United States President Joe Biden has assured his Philippines counterpart Ferdinand Marcos Jr that the US commitment to the defence of its Southeast Asian ally remains “ironclad,” including in the disputed South China Sea.
Marcos, on the first White House visit by a Philippines leader in 10 years, stressed it was “only natural” for Manila to be close to its sole treaty ally in a region with “arguably the most complicated geopolitical situation in the world right now.”
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The talks in Washington, DC, on Monday afternoon took place with the two countries moving closer together after ties soured under Marcos Jr’s predecessor Rodrigo Duterte.
The trip also coincides with a push by the Biden administration to counter China’s growing influence in the Asia-Pacific region, and its increasingly assertive claim to almost the entire South China Sea.
Speaking from the Oval Office, Biden noted that Marcos Jr had previously visited the White House with his father, Ferdinand Marcos Sr, who declared Martial Law in the Philippines and was ousted from office in the 1986 ‘People Power’ revolution.
“Welcome back to the White House. We were talking on the way over, it’s been a while since you’ve been here,” Biden said at the top of the meeting, pledging that the US will continue to support the “modernisation” of the Philippines military.
In a joint statement released following the meeting, the duo hailed “the historic momentum in US-Philippine relations, and resolve to continue expanding engagement and cooperation on all issues of common concern”.
A senior US official, who spoke to reporters on background before the meeting, had described the talks as the first of their kind “at this level and intensity between the United States and the Philippines in decades”.
Marcos Jr has sought to balance his country’s relationships with the US and China, as both superpowers vie for influence in the Asia-Pacific region. That’s a departure from Duterte, who was widely seen as prioritising relations with Beijing.
China remains the Philippines’ top trading partner and Marcos Jr visited Beijing in January. However, Beijing’s increasingly assertive claim to almost the entire South China Sea has caused increased concern in Manila.
Still, Marcos Jr signalled as he left for Washington, DC that he was wary of being caught between the superpowers, telling reporters: “We will not allow the Philippines to be used as a staging post for any kind of military action.”
Washington, meanwhile, has seen the Philippines as key to any effort to counter an invasion of Taiwan by China, which claims the island as its own territory.
Biden is also heading to Japan this month for a Group of Seven (G7) meeting and to Australia for a Quad summit with leaders of Japan, India and Australia — two meetings that are expected to focus heavily on China.
Speaking to reporters ahead of Monday’s meeting with Marcos Jr, a Biden administration official said recent signalling from China may push the Philippines closer to the US.
The official referenced a reported comment last month by Beijing’s ambassador to Manila that the Philippines should not support Taiwan’s independence “if you care about the 150,000 overseas foreign workers” of Filipino origin who live there, which some viewed as a “veiled threat”.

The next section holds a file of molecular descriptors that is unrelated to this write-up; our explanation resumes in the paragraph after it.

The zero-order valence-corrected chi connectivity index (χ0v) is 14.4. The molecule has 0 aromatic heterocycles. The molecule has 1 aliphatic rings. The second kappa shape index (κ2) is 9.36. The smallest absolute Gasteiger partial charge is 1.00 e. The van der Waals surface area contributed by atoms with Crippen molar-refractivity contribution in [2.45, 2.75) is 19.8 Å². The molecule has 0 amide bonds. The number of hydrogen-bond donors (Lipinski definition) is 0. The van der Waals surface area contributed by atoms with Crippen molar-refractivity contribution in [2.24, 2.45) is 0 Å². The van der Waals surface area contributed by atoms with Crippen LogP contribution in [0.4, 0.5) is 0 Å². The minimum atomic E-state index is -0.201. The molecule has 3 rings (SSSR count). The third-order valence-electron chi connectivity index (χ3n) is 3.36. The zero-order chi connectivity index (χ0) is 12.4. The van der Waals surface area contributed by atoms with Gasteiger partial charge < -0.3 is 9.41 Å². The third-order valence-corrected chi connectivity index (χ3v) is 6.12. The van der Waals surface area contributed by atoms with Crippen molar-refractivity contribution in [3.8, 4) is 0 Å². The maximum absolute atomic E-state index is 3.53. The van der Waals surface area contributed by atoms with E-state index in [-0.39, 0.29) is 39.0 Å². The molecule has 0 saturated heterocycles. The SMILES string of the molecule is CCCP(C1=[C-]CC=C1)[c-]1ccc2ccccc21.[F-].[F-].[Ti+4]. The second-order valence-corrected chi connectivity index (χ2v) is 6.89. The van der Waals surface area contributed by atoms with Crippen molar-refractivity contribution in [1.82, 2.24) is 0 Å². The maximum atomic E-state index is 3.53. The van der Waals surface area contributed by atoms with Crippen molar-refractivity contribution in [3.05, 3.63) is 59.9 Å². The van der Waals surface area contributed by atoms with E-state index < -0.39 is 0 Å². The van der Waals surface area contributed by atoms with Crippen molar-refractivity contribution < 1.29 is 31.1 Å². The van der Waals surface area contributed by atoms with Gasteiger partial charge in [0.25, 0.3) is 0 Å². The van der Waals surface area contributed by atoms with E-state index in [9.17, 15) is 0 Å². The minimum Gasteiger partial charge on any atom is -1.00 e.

“Some of the steps that China have taken have concerned [Marcos Jr], probably even surprised him,” the senior Biden administration official said. “He has strong desire to work closely with both countries but finds himself in a situation that the steps that China’s taking are deeply concerning.”
For its part, Manila recently agreed to allow Washington access to four more of its military bases under the so-called Enhanced Defense Cooperation Agreement. The two allies also carried out their largest-ever military manoeuvres last month.
Under the latest agreement to be finalised during Marcos Jr’s visit, the Biden administration will transfer three C-130 aircraft and look to send additional patrol vessels to the Philippines, the White House said.
The US and the Philippines will also adopt defence guidelines that will “institutionalise key bilateral priorities, mechanisms, and processes to deepen alliance cooperation and interoperability across land, sea, air, space, and cyberspace,” the White House said in a statement.
Biden also reaffirmed the 1951 Mutual Defense Treaty, “underscoring that an armed attack on Philippine armed forces, public vessels, or aircraft in the Pacific”, the leaders said in their joint statement.
Biden and Marcos Jr also also discussed economic cooperation, including sending a trade and investment mission to Manila; supporting the rollout of 5G telecommunications technology, and launching public-private financing for critical minerals and “smart” power grid development, the White House said.
The Philippines president’s visit comes as he still faces a US court judgement connected with $2bn of plundered wealth during his father’s rule. As head of state, the younger Marcos is immune from US prosecution.
A former US colony, the Philippines maintained close ties with Washington even after full independence in 1946.
Relations deepened after Marcos Sr became president in 1965, and continued even as the leader was accused of widespread human rights abuses and consolidating power, including declaring martial law in 1972, suspending parliament, arresting political opponents, and taking control of the courts.
His tenure was marked by widespread corruption and alleged theft from the government, and Washington helped the elder Marcos flee into exile to Hawaii during the 1986 uprising.